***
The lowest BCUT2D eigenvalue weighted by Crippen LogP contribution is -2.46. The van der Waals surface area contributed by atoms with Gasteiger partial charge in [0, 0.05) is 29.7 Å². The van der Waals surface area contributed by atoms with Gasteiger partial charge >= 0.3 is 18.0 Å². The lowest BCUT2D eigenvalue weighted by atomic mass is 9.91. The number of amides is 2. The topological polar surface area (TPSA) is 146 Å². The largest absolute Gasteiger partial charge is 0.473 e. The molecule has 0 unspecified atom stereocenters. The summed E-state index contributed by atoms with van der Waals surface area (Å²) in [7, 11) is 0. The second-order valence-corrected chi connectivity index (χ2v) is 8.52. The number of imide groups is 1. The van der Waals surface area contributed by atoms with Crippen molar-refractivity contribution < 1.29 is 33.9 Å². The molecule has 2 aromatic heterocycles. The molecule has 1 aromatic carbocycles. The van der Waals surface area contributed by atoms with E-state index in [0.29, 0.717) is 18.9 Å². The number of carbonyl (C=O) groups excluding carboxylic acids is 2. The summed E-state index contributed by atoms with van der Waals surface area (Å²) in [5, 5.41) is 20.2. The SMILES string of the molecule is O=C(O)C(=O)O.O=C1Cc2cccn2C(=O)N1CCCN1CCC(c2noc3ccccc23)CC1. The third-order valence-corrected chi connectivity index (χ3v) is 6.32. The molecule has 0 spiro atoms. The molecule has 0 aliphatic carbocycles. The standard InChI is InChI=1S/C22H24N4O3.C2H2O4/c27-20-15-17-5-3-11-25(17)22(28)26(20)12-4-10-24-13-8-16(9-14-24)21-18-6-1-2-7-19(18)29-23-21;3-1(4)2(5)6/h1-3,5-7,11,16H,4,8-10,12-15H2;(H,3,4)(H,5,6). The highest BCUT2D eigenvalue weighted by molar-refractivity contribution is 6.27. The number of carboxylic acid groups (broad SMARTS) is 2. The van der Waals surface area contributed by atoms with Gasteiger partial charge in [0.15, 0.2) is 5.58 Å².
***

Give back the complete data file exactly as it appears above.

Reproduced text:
The lowest BCUT2D eigenvalue weighted by Crippen LogP contribution is -2.46. The van der Waals surface area contributed by atoms with Gasteiger partial charge in [0, 0.05) is 29.7 Å². The van der Waals surface area contributed by atoms with Gasteiger partial charge >= 0.3 is 18.0 Å². The lowest BCUT2D eigenvalue weighted by atomic mass is 9.91. The number of amides is 2. The topological polar surface area (TPSA) is 146 Å². The largest absolute Gasteiger partial charge is 0.473 e. The molecule has 0 unspecified atom stereocenters. The summed E-state index contributed by atoms with van der Waals surface area (Å²) in [7, 11) is 0. The second-order valence-corrected chi connectivity index (χ2v) is 8.52. The number of imide groups is 1. The van der Waals surface area contributed by atoms with Crippen molar-refractivity contribution < 1.29 is 33.9 Å². The molecule has 2 aromatic heterocycles. The molecule has 1 aromatic carbocycles. The van der Waals surface area contributed by atoms with E-state index in [0.29, 0.717) is 18.9 Å². The number of carbonyl (C=O) groups excluding carboxylic acids is 2. The summed E-state index contributed by atoms with van der Waals surface area (Å²) in [5, 5.41) is 20.2. The SMILES string of the molecule is O=C(O)C(=O)O.O=C1Cc2cccn2C(=O)N1CCCN1CCC(c2noc3ccccc23)CC1. The third-order valence-corrected chi connectivity index (χ3v) is 6.32. The molecule has 0 spiro atoms. The molecule has 0 aliphatic carbocycles. The standard InChI is InChI=1S/C22H24N4O3.C2H2O4/c27-20-15-17-5-3-11-25(17)22(28)26(20)12-4-10-24-13-8-16(9-14-24)21-18-6-1-2-7-19(18)29-23-21;3-1(4)2(5)6/h1-3,5-7,11,16H,4,8-10,12-15H2;(H,3,4)(H,5,6). The highest BCUT2D eigenvalue weighted by molar-refractivity contribution is 6.27. The number of carboxylic acid groups (broad SMARTS) is 2. The van der Waals surface area contributed by atoms with Gasteiger partial charge in [0.15, 0.2) is 5.58 Å².